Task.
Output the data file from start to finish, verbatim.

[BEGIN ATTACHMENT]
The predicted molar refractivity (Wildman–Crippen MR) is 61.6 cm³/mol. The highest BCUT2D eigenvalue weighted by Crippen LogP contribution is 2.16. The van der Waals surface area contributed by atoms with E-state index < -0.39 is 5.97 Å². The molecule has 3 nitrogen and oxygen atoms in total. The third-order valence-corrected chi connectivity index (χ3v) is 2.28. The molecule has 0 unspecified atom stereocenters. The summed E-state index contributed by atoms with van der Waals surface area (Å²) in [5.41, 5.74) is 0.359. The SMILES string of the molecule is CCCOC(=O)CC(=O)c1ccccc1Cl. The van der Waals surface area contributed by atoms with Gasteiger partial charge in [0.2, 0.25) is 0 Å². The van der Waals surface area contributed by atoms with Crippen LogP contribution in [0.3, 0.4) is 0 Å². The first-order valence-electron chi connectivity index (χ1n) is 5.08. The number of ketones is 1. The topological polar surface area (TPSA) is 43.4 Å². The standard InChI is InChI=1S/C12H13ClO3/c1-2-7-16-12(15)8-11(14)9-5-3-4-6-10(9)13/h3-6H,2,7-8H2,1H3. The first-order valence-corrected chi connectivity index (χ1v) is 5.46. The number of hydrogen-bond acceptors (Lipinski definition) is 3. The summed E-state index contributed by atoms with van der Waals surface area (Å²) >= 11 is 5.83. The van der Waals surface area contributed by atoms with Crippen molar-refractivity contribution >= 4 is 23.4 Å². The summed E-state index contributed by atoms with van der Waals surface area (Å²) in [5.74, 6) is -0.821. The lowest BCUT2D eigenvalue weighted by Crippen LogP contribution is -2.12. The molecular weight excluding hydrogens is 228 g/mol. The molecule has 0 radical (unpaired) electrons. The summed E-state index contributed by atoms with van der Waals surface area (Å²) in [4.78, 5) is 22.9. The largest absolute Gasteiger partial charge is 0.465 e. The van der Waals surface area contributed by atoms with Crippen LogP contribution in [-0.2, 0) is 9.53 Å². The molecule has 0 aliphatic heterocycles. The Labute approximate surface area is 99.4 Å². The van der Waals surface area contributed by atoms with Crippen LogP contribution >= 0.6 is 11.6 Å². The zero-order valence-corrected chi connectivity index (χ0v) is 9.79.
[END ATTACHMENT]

The predicted molar refractivity (Wildman–Crippen MR) is 61.6 cm³/mol. The highest BCUT2D eigenvalue weighted by Crippen LogP contribution is 2.16. The van der Waals surface area contributed by atoms with E-state index < -0.39 is 5.97 Å². The molecule has 3 nitrogen and oxygen atoms in total. The third-order valence-corrected chi connectivity index (χ3v) is 2.28. The molecule has 0 unspecified atom stereocenters. The summed E-state index contributed by atoms with van der Waals surface area (Å²) in [5.41, 5.74) is 0.359. The SMILES string of the molecule is CCCOC(=O)CC(=O)c1ccccc1Cl. The van der Waals surface area contributed by atoms with Gasteiger partial charge in [0.2, 0.25) is 0 Å². The van der Waals surface area contributed by atoms with Crippen LogP contribution in [0.3, 0.4) is 0 Å². The first-order valence-electron chi connectivity index (χ1n) is 5.08. The number of ketones is 1. The topological polar surface area (TPSA) is 43.4 Å². The standard InChI is InChI=1S/C12H13ClO3/c1-2-7-16-12(15)8-11(14)9-5-3-4-6-10(9)13/h3-6H,2,7-8H2,1H3. The first-order valence-corrected chi connectivity index (χ1v) is 5.46. The number of hydrogen-bond acceptors (Lipinski definition) is 3. The summed E-state index contributed by atoms with van der Waals surface area (Å²) >= 11 is 5.83. The van der Waals surface area contributed by atoms with Crippen molar-refractivity contribution >= 4 is 23.4 Å². The summed E-state index contributed by atoms with van der Waals surface area (Å²) in [5.74, 6) is -0.821. The lowest BCUT2D eigenvalue weighted by Crippen LogP contribution is -2.12. The molecular weight excluding hydrogens is 228 g/mol. The molecule has 0 radical (unpaired) electrons. The summed E-state index contributed by atoms with van der Waals surface area (Å²) in [4.78, 5) is 22.9. The largest absolute Gasteiger partial charge is 0.465 e. The van der Waals surface area contributed by atoms with Crippen LogP contribution in [-0.2, 0) is 9.53 Å². The molecule has 0 aliphatic heterocycles. The Labute approximate surface area is 99.4 Å². The van der Waals surface area contributed by atoms with Crippen LogP contribution >= 0.6 is 11.6 Å². The zero-order valence-corrected chi connectivity index (χ0v) is 9.79.